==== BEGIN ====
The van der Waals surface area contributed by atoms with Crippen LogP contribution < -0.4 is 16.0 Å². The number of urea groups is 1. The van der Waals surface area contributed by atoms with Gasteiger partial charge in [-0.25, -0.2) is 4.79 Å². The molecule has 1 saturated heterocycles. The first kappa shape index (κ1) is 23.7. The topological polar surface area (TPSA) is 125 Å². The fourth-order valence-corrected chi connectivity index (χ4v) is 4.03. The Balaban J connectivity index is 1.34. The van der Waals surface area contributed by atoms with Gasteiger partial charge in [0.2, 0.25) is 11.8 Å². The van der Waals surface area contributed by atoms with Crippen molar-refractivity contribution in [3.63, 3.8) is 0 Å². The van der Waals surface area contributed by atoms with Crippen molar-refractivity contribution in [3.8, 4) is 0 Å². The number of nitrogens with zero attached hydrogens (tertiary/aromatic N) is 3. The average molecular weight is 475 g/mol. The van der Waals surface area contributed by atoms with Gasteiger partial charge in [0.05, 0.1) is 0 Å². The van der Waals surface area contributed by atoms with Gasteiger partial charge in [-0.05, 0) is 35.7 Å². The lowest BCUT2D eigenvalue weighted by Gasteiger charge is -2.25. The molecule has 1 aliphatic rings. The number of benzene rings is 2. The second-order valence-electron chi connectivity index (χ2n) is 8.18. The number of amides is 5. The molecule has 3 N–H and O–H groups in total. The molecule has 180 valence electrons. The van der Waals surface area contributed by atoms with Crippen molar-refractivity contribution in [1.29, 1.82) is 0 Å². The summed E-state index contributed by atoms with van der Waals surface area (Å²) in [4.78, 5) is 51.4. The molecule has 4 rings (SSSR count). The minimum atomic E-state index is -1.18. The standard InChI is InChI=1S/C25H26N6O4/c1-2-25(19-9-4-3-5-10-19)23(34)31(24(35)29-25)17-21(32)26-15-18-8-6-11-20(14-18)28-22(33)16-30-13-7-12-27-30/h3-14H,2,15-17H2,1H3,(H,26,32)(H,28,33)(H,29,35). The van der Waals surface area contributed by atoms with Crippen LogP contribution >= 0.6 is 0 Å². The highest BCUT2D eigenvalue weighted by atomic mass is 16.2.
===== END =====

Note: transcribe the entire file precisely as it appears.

The van der Waals surface area contributed by atoms with Crippen LogP contribution < -0.4 is 16.0 Å². The number of urea groups is 1. The van der Waals surface area contributed by atoms with Gasteiger partial charge in [-0.25, -0.2) is 4.79 Å². The molecule has 1 saturated heterocycles. The first kappa shape index (κ1) is 23.7. The topological polar surface area (TPSA) is 125 Å². The fourth-order valence-corrected chi connectivity index (χ4v) is 4.03. The Balaban J connectivity index is 1.34. The van der Waals surface area contributed by atoms with Gasteiger partial charge in [0.2, 0.25) is 11.8 Å². The van der Waals surface area contributed by atoms with Crippen molar-refractivity contribution in [3.63, 3.8) is 0 Å². The van der Waals surface area contributed by atoms with Crippen molar-refractivity contribution in [3.8, 4) is 0 Å². The number of nitrogens with zero attached hydrogens (tertiary/aromatic N) is 3. The average molecular weight is 475 g/mol. The van der Waals surface area contributed by atoms with Gasteiger partial charge in [0.05, 0.1) is 0 Å². The van der Waals surface area contributed by atoms with Gasteiger partial charge in [-0.05, 0) is 35.7 Å². The lowest BCUT2D eigenvalue weighted by Gasteiger charge is -2.25. The molecule has 1 aliphatic rings. The number of benzene rings is 2. The second-order valence-electron chi connectivity index (χ2n) is 8.18. The number of amides is 5. The molecule has 3 N–H and O–H groups in total. The molecule has 180 valence electrons. The van der Waals surface area contributed by atoms with Crippen molar-refractivity contribution in [1.29, 1.82) is 0 Å². The summed E-state index contributed by atoms with van der Waals surface area (Å²) in [4.78, 5) is 51.4. The molecule has 4 rings (SSSR count). The minimum atomic E-state index is -1.18. The standard InChI is InChI=1S/C25H26N6O4/c1-2-25(19-9-4-3-5-10-19)23(34)31(24(35)29-25)17-21(32)26-15-18-8-6-11-20(14-18)28-22(33)16-30-13-7-12-27-30/h3-14H,2,15-17H2,1H3,(H,26,32)(H,28,33)(H,29,35). The van der Waals surface area contributed by atoms with Crippen LogP contribution >= 0.6 is 0 Å². The highest BCUT2D eigenvalue weighted by atomic mass is 16.2.